Kevin Pogorzelski Date: 21st July 2017 at 7:59pm
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Fiorentina have been in a slow and steady decline throughout the last couple of years. This summer, however, the Tuscans’ supporters are suffering more than ever as the look set for a torrid campaign

Watching Valero hoist aloft his new Inter for the world media was the clearest symbol that an era of optimism, that began with the reign of in 2012, is well and truly over for Fiorentina.

That was the year that the Spaniard arrived in Florence, alongside Luca Toni, Aquilani and Juan Cuadrado, and the side became one of the great entertainers of Italian football. Coming into touching distance of Champions League riches.

Just over a year later, La Viola were overpowering Serie A juggernaut Juventus 4-2 at the Stadio Artemio Franchi, and nothing but joy could be seen on the faces of the Della Valle family, who had bought the club after bankruptcy in 2002.

However, nearly four years on from that wet afternoon in Tuscany, the owners have decided they will sell the club, should a serious interested party arise, due to level of fan demonstrations against their recent stewardship.

“Having seen how unhappy the fans are, we are ready to step aside and sell the club,” they announced on June 26.

While brothers Diego and Andrea Della Valle may be disappointed by growing protests by Viola followers, you can hardly blame them for their disillusion with the club over the last 12 months, and is hardly the actions of fully committed custodians.

After a relatively positive debut campaign by former coach Paulo Sousa – finishing 5th – you would have been forgiven for believing the club were already on the market, with little in the side, as the €27 million received for Marcos Alonso disappeared.

While the Portuguese’s tactics also drew their critics, the Fiorentina fans knew that he was operating with one hand behind his back. Something that became clear when another recent Viola hero Gonzalo Rodriguez, and captain, could not agree a new deal with the club hierarchy.

The capitulation to Borussia Monchengladbach in the Europa League when leading 3-0 at home (4-0 on aggregate) was a catastrophe on a continental level, a fitting end to an awful campaign and understandably the final straw for supporters.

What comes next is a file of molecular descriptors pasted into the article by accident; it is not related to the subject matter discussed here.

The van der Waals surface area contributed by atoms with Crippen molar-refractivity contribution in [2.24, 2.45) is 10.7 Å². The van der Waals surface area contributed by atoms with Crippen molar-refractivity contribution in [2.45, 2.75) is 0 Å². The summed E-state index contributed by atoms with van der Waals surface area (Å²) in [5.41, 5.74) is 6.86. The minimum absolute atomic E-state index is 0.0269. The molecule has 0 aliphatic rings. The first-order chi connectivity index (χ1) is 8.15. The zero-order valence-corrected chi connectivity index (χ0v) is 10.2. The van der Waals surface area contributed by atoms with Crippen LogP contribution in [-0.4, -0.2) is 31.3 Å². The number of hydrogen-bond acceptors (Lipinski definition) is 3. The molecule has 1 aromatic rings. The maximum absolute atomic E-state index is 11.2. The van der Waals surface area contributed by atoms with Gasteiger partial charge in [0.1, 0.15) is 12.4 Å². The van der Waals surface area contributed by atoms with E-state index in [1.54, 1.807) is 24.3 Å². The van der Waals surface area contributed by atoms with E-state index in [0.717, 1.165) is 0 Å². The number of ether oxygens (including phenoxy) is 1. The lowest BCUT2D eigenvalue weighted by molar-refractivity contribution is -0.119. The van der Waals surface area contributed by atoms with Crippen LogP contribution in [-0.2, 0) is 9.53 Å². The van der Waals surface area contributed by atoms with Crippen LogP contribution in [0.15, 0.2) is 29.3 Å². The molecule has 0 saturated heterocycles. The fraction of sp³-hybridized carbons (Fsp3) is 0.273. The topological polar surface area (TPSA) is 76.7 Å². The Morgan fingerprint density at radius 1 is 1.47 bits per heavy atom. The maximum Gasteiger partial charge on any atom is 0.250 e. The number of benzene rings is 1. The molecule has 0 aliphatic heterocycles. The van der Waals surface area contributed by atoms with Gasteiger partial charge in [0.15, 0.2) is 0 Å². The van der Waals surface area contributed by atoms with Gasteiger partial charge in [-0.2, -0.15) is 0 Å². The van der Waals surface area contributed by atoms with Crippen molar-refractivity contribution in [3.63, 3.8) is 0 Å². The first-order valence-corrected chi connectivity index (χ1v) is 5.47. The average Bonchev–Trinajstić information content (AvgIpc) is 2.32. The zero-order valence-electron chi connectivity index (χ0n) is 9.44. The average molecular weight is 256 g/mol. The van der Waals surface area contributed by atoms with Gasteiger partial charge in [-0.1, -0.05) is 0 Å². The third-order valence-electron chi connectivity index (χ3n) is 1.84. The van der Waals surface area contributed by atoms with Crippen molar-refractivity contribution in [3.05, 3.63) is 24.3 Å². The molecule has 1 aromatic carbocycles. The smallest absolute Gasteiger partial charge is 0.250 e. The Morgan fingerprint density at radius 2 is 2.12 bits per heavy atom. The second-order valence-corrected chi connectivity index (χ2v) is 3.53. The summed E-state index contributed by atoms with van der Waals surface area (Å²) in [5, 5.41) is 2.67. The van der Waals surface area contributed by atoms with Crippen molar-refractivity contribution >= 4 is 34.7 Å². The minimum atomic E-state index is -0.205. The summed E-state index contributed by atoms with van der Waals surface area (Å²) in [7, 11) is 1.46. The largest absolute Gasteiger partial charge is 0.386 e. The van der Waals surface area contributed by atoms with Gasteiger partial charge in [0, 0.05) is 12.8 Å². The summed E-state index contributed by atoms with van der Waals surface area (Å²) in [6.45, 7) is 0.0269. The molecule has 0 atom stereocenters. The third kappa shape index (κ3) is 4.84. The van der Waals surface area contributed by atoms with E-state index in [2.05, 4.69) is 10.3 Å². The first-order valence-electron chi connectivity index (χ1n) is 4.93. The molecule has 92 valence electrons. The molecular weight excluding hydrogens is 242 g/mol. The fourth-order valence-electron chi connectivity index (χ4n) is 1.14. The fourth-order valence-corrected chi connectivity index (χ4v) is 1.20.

Despite director Pantaleo Corvino insisting that replacements of equal quality will arrive, the current management has all the hallmarks of owners cutting costs and simply ‘running’ until buyers are found.

You can highlight the money spent over the last half decade without being able to break into the top three, but that was a risk they had decided to take, rightly or wrongly, and now it is the fans that are suffering.

The pain is not over yet either, with star striker Nikola Kalinic and Italian starlet Federico Bernardeschi looking set to depart the Tuscan giants. Fans often turn on those they have worshipped appearing to turn their backs on a club, expecting some unreasonable show of loyalty, but not in Florence.

Rather than take offence, in attempts to keep Valero in Florence, they begged him to stay en masse outside his city home.  If Bernardeschi were to join Juventus as rumoured, you will not see rioting in the streets, as were witnessed when Roberto Baggio made the same journey in 1990.

Using 19-year-old Federico Chiesa as the marquee name modelling new strips for next season, was seen as a sign Fiorentina are focusing on youth. It is a sign that the Viola are looking for the cheapest possible labour market, and to keep their outlay on players minimal. In 12 months Chiesa could well be gone too.

It would be great to see Corvino be true to his word and have La Viola competitive again come August, in a similar way in which Batistuta quickly filled the void left by Baggio in Florence, but under the current ownership it is hard to see that happening.

If Fiorentina supporters thought 2016-17 was bad, an even more traumatic campaign is appearing on the horizon.